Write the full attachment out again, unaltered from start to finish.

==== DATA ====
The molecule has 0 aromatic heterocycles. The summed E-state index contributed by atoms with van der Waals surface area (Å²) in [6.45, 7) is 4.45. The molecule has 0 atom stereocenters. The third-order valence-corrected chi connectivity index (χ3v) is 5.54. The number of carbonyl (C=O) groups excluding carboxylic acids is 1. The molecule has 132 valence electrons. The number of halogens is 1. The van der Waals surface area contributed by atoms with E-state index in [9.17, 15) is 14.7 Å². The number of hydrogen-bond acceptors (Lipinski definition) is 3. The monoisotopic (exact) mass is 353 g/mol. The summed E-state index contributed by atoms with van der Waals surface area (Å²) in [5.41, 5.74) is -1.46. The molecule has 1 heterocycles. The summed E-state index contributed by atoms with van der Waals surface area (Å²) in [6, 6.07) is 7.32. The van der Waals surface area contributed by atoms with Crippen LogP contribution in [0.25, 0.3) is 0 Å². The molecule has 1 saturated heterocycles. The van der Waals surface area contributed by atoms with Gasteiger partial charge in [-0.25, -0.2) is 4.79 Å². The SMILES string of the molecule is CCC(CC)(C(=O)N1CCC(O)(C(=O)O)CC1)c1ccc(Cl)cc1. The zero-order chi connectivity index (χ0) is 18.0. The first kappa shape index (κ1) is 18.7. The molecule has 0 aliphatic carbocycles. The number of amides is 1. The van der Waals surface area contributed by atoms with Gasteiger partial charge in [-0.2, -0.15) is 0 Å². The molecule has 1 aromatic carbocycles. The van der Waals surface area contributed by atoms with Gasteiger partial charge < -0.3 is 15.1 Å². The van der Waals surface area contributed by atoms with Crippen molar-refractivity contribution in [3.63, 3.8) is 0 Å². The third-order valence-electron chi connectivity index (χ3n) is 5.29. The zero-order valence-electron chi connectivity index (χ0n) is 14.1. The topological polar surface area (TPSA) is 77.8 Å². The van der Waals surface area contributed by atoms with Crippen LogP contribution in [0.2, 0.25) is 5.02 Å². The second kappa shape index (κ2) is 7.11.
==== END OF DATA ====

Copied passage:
The molecule has 0 aromatic heterocycles. The summed E-state index contributed by atoms with van der Waals surface area (Å²) in [6.45, 7) is 4.45. The molecule has 0 atom stereocenters. The third-order valence-corrected chi connectivity index (χ3v) is 5.54. The number of carbonyl (C=O) groups excluding carboxylic acids is 1. The molecule has 132 valence electrons. The number of halogens is 1. The van der Waals surface area contributed by atoms with E-state index in [9.17, 15) is 14.7 Å². The number of hydrogen-bond acceptors (Lipinski definition) is 3. The monoisotopic (exact) mass is 353 g/mol. The summed E-state index contributed by atoms with van der Waals surface area (Å²) in [5.41, 5.74) is -1.46. The molecule has 1 heterocycles. The summed E-state index contributed by atoms with van der Waals surface area (Å²) in [6, 6.07) is 7.32. The van der Waals surface area contributed by atoms with Crippen LogP contribution in [0.25, 0.3) is 0 Å². The molecule has 1 saturated heterocycles. The van der Waals surface area contributed by atoms with Gasteiger partial charge in [-0.25, -0.2) is 4.79 Å². The SMILES string of the molecule is CCC(CC)(C(=O)N1CCC(O)(C(=O)O)CC1)c1ccc(Cl)cc1. The zero-order chi connectivity index (χ0) is 18.0. The first kappa shape index (κ1) is 18.7. The molecule has 0 aliphatic carbocycles. The number of amides is 1. The van der Waals surface area contributed by atoms with Gasteiger partial charge in [-0.2, -0.15) is 0 Å². The molecule has 1 aromatic carbocycles. The van der Waals surface area contributed by atoms with Gasteiger partial charge < -0.3 is 15.1 Å². The van der Waals surface area contributed by atoms with Crippen molar-refractivity contribution in [3.63, 3.8) is 0 Å². The third-order valence-electron chi connectivity index (χ3n) is 5.29. The zero-order valence-electron chi connectivity index (χ0n) is 14.1. The topological polar surface area (TPSA) is 77.8 Å². The van der Waals surface area contributed by atoms with Crippen LogP contribution in [0.2, 0.25) is 5.02 Å². The second kappa shape index (κ2) is 7.11.